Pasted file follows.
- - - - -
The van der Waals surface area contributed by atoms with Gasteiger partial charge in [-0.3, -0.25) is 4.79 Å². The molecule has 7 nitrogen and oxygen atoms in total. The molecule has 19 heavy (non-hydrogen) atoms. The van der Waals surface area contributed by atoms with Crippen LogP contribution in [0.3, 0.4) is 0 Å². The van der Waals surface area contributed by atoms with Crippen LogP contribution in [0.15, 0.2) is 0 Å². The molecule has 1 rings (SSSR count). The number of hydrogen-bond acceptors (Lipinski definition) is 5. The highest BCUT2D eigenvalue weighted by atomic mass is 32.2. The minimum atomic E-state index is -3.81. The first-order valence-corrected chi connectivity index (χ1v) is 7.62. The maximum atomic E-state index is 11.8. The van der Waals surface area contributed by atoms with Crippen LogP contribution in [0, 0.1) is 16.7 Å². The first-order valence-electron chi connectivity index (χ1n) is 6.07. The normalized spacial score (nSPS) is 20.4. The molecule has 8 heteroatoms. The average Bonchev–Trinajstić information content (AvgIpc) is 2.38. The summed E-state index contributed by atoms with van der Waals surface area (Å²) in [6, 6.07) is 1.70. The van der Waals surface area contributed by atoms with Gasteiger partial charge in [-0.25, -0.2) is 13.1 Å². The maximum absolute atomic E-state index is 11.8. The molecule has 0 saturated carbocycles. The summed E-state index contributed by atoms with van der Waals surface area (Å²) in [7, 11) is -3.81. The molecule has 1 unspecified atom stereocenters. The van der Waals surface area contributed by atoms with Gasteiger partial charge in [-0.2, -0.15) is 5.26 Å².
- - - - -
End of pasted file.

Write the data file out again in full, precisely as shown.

The van der Waals surface area contributed by atoms with Gasteiger partial charge in [-0.3, -0.25) is 4.79 Å². The molecule has 7 nitrogen and oxygen atoms in total. The molecule has 19 heavy (non-hydrogen) atoms. The van der Waals surface area contributed by atoms with Crippen LogP contribution in [0.3, 0.4) is 0 Å². The van der Waals surface area contributed by atoms with Crippen LogP contribution in [0.15, 0.2) is 0 Å². The molecule has 1 rings (SSSR count). The number of hydrogen-bond acceptors (Lipinski definition) is 5. The highest BCUT2D eigenvalue weighted by atomic mass is 32.2. The minimum atomic E-state index is -3.81. The first-order valence-corrected chi connectivity index (χ1v) is 7.62. The maximum atomic E-state index is 11.8. The van der Waals surface area contributed by atoms with Crippen LogP contribution in [0, 0.1) is 16.7 Å². The first-order valence-electron chi connectivity index (χ1n) is 6.07. The normalized spacial score (nSPS) is 20.4. The molecule has 8 heteroatoms. The average Bonchev–Trinajstić information content (AvgIpc) is 2.38. The summed E-state index contributed by atoms with van der Waals surface area (Å²) in [6, 6.07) is 1.70. The van der Waals surface area contributed by atoms with Gasteiger partial charge in [-0.25, -0.2) is 13.1 Å². The maximum absolute atomic E-state index is 11.8. The molecule has 0 saturated carbocycles. The summed E-state index contributed by atoms with van der Waals surface area (Å²) in [7, 11) is -3.81. The molecule has 1 unspecified atom stereocenters. The van der Waals surface area contributed by atoms with Gasteiger partial charge in [-0.2, -0.15) is 5.26 Å².